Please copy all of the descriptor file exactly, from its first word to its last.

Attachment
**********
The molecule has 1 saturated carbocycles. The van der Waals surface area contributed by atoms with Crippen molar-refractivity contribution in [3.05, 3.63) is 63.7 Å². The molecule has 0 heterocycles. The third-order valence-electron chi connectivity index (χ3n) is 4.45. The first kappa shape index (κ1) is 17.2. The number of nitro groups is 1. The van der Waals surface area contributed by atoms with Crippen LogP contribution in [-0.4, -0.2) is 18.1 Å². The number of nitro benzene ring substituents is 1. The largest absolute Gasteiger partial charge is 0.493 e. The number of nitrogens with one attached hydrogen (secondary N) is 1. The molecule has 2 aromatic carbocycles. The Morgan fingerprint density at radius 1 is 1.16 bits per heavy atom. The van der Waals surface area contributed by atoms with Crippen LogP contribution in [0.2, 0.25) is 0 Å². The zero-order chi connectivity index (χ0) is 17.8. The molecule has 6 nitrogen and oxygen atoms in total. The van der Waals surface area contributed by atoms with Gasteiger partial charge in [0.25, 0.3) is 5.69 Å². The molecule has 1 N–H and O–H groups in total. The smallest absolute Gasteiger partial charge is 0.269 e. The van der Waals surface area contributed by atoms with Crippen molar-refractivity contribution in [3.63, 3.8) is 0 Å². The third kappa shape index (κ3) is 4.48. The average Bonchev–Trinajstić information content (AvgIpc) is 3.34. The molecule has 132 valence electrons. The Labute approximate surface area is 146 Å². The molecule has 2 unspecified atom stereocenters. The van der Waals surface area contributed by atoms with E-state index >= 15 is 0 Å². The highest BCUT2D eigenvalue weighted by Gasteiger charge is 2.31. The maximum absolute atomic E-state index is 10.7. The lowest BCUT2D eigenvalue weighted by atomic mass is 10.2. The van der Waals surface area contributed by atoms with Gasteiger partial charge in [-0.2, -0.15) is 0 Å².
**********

The molecule has 1 saturated carbocycles. The van der Waals surface area contributed by atoms with Crippen molar-refractivity contribution in [3.05, 3.63) is 63.7 Å². The molecule has 0 heterocycles. The third-order valence-electron chi connectivity index (χ3n) is 4.45. The first kappa shape index (κ1) is 17.2. The number of nitro groups is 1. The van der Waals surface area contributed by atoms with Crippen LogP contribution in [-0.4, -0.2) is 18.1 Å². The number of nitro benzene ring substituents is 1. The largest absolute Gasteiger partial charge is 0.493 e. The number of nitrogens with one attached hydrogen (secondary N) is 1. The molecule has 2 aromatic carbocycles. The Morgan fingerprint density at radius 1 is 1.16 bits per heavy atom. The van der Waals surface area contributed by atoms with Crippen LogP contribution in [0.2, 0.25) is 0 Å². The zero-order chi connectivity index (χ0) is 17.8. The molecule has 6 nitrogen and oxygen atoms in total. The van der Waals surface area contributed by atoms with Gasteiger partial charge in [0.25, 0.3) is 5.69 Å². The molecule has 1 N–H and O–H groups in total. The smallest absolute Gasteiger partial charge is 0.269 e. The van der Waals surface area contributed by atoms with Crippen molar-refractivity contribution in [3.63, 3.8) is 0 Å². The third kappa shape index (κ3) is 4.48. The average Bonchev–Trinajstić information content (AvgIpc) is 3.34. The molecule has 132 valence electrons. The Labute approximate surface area is 146 Å². The molecule has 2 unspecified atom stereocenters. The van der Waals surface area contributed by atoms with E-state index >= 15 is 0 Å². The highest BCUT2D eigenvalue weighted by Gasteiger charge is 2.31. The maximum absolute atomic E-state index is 10.7. The lowest BCUT2D eigenvalue weighted by atomic mass is 10.2. The van der Waals surface area contributed by atoms with Gasteiger partial charge in [-0.2, -0.15) is 0 Å².